“Unlike their predecessors, these adaptive systems are not based on a fixed cycle length; they can adjust the split, offset, cycle lengths, and phase order of the control signal,” FHWA says. “ACS uses sensors to interpret characteristics of traffic approaching a traffic signal and, using mathematical and predictive algorithms, adapts the signal timings accordingly, optimizing their performance.”
Adaptive signal control is so appealing that on May 22, at the American Association of State Highway and Transportation Officials (AASHTO) spring meeting in Natchez, Miss., Federal Highway Administrator Victor Mendez announced that adaptive signal control technology would be one of several innovative technologies selected for accelerated deployment under his 2010 Every Day Counts initiative.
Other technologies selected were warm mix asphalt, geosynthetic reinforced soil integrated bridge systems, and prefabricated bridge elements and systems.
FHWA will host a series of strategic regional summits this fall to promote the deployment efforts, and to more broadly engage stakeholders who will be involved in mainstreaming the technologies.
New York City is developing a new integrated adaptive signal control decision support system, and is implementing it on two New York City arterials. In their 2010 Transportation Research Board paper Integrated Adaptive Traffic Signal Control with Real-Time Decision Support, authors Xin, Chang, Bertoli and Talas describe a new integrated adaptive signal control decision support system for use in the Big Apple.
Featuring mixed control objectives for both under- and over-saturated traffic, the system integrates a just-in-time “microscopic” traffic simulation framework, enabling the operator to supervise, review, and interact with signal operations in real time by verifying algorithm-optimized strategies against other alternatives.
In addition to the “operator-in-the-loop” mode, the new system also supports autonomous signal optimization without operator interactions. Current implementation covers two arterials in New York City, i.e., Victory Boulevard in Staten Island with four intersections, and a section of Route 9A in Manhattan with 22 intersections.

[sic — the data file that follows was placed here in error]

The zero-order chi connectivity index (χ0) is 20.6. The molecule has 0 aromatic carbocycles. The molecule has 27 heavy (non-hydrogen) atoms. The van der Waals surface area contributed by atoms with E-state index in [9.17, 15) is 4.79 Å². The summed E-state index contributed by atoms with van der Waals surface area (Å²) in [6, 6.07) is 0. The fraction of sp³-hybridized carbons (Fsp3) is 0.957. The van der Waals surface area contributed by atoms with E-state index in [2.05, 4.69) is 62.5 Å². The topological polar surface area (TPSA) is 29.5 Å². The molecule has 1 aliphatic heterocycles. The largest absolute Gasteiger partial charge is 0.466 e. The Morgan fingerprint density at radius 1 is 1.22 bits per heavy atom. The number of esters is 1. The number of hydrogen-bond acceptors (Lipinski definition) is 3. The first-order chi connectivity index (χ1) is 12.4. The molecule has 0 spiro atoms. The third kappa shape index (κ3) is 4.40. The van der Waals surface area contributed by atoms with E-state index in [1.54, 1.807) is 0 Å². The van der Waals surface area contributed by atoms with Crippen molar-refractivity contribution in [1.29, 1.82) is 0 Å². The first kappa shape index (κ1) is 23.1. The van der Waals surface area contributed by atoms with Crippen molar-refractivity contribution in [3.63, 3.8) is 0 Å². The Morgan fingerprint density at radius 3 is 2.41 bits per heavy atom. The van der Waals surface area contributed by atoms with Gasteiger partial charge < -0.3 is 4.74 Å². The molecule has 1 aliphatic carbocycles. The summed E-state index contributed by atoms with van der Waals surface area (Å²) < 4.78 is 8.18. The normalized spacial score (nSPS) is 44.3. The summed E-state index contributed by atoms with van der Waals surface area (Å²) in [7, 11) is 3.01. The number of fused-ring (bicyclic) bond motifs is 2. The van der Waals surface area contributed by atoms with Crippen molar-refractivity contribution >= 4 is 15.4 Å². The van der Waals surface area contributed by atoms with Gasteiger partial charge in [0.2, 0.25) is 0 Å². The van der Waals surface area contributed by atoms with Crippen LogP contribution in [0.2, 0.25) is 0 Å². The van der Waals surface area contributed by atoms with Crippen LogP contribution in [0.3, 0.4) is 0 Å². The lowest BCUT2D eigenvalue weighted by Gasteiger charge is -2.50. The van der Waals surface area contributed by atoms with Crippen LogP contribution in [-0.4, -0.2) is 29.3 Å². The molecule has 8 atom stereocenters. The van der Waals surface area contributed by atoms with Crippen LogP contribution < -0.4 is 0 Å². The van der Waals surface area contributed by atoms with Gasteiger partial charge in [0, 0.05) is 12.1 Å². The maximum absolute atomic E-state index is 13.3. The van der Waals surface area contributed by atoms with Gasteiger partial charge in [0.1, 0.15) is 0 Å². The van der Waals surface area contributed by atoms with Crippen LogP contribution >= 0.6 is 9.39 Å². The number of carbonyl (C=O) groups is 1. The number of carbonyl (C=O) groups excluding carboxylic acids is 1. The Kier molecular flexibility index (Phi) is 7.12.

But ACS is not limited to big governments. In November 2007, the City of Tyler, Tex., deployed the ACS-Lite technology along a 3.17-mile corridor. The deployment included $150,600 for the software module, $38,400 for traffic communication system upgrades, and $357,900 for detection devices.
Citing the results of a study of the ACS installation, the Tyler newspaper reported that on peak traffic hours on weekday mornings, motorists experienced the largest drop in drive times, with the average trip time in both directions dropping from just more than nine minutes each way to less than six minutes. On average, motorists’ amount of stops dropped from 2.9 on the route to one stop per trip while traveling north, and from 3.1 to two per trip travelling south.
Middays, the average northbound trip time dropped from about 9.5 minutes to 8 minutes and 46 seconds, and the southbound trip was taking seven minutes, which was only nine seconds less than what it was before.
And at weekday peak evening hours, the northbound trip time was down by about 40 seconds to just less than nine minutes and the southbound trip time down by about a minute to less than eight minutes a trip.
Improving Dynamic Message Signs
Another relatively low-cost way ITS is impacting today’s drivers is via dynamic message signs (DMS), which are an important component of advanced traveler information systems. Such ATIS provide a powerful venue by which real time traffic information is accessed by motorists.
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